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City mulls potential recreation district

Consultant will help gauge support of Tigard rec program


Tigard residents jealous of the Tualatin Hills Parks and Recreation District in Beaverton may soon get their wish. The city of Tigard is in the early stages of starting a parks and recreation district of its own.

The plan is still in the very early stages, said Troy Mears, chairman of the city’s Parks and Recreation Advisory Board.

“Recreation has always been a passion of the (board),” Mears said. “I’d be wrong to say it wasn’t something we all view as important.”

For years, the board has been tasked with advising the City Council on park and recreation opportunities for the city, but for the past three years, the board has been focused on purchasing several new parks, after voters approved a $17 million bond measure in 2010.

But with money for new parkland nearly spent, the city has set up a team of employees, volunteers and elected officials to investigate a potential parks department or district.

The city plans to hire a consultant to help plan for a possible recreation department sometime during the next few months, Mears said.

“We are looking at every different angle and option,” Mears said. “If we do move forward, we don’t want it to fail.”

Just what an eventual recreation department would look like remains uncertain. Mears said, the group has come up with a list of basic questions for the consultant to help them answer.

“Does Tigard have the facilities to accommodate a recreation department?” asked Mears. “Are the demographics there to support recreation? Does it need to be a tax-based recreation program?”

“We’re just trying to get it off the ground,” Mears added. “By having some direction and getting somebody with experience with this, it will help us define how we move forward.”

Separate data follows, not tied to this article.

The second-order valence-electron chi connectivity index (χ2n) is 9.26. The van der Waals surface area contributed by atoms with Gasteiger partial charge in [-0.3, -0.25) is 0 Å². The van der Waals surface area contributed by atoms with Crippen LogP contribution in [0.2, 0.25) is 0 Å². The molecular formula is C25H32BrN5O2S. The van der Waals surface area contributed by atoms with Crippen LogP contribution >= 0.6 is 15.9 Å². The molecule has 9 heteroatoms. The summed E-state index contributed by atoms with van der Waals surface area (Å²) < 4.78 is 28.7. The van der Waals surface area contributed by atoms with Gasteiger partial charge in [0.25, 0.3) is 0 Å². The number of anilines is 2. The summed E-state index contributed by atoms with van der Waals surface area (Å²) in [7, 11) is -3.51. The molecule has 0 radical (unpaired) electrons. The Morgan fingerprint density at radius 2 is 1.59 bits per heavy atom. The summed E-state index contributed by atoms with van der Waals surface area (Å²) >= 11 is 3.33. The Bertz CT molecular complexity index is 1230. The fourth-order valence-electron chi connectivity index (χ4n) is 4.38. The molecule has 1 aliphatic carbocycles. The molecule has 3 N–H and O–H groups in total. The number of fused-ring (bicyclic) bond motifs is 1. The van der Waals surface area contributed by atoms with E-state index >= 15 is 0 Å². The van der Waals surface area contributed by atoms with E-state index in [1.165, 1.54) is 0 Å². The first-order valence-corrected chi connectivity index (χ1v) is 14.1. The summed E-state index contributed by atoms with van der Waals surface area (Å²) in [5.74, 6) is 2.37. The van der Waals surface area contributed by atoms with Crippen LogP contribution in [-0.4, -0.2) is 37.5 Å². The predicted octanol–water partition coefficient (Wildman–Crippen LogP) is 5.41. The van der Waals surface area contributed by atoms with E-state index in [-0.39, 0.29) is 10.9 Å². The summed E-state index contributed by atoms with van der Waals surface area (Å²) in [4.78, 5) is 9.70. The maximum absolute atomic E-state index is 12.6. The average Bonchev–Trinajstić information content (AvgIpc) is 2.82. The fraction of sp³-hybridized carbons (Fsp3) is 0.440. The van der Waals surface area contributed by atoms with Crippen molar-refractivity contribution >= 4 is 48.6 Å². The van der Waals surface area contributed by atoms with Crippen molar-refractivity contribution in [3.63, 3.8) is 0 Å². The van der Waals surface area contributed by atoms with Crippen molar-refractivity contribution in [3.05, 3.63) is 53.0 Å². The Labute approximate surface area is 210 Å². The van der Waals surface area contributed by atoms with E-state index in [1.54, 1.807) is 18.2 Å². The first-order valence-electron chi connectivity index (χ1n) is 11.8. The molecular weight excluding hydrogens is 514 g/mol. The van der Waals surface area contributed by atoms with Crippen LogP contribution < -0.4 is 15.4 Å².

Any eventual parks and recreation district or recreation department would likely require a public bond to get started.

City Councilor Marc Woodard, a strong proponent of a rec district, suggested during Tuesday’s council meeting that the board go out for the bond during a presidential election when voter turnout is traditionally higher.

“If you do it in (a special election), it’s a different group of voters,” Woodard told board members.

‘Need support of the city’

The city has toyed with the idea for years, establishing a “recreation finder” on the city’s website and surveying voters about whether they would support some sort of recreational program run by the city.

“One question we would have is, what are folks wanting that they aren’t provided now?” said Brian Rager, the city’s assistant public works director. “What is the best delivery solution — is it the city or another provider?”

Mears said the city is taking inspiration from similar-sized cities across the state.

Springfield, near Eugene, has only a few thousand people more than Tigard and has had its own special recreation district since the 1940s.

“That is a great success story,” Mears said. “We’d like to follow them.”

One question that is still to be asked is whether Tigard residents are interested in a recreation program by the city.

“We’d like to see it, but we need the support of the city,” Mears said.

If a recreation department or special district is formed, the hardest part will be getting it up and running, Mears said.

“Right now, we don’t have a lot of the things to help provide a recreation district or department with programming,” Mears said.

Mears said that, to date, the only recreational facility owned and operated by the city is the Tigard Public Library.

“One of the biggest hurdles is facilities and buildings,” he said.




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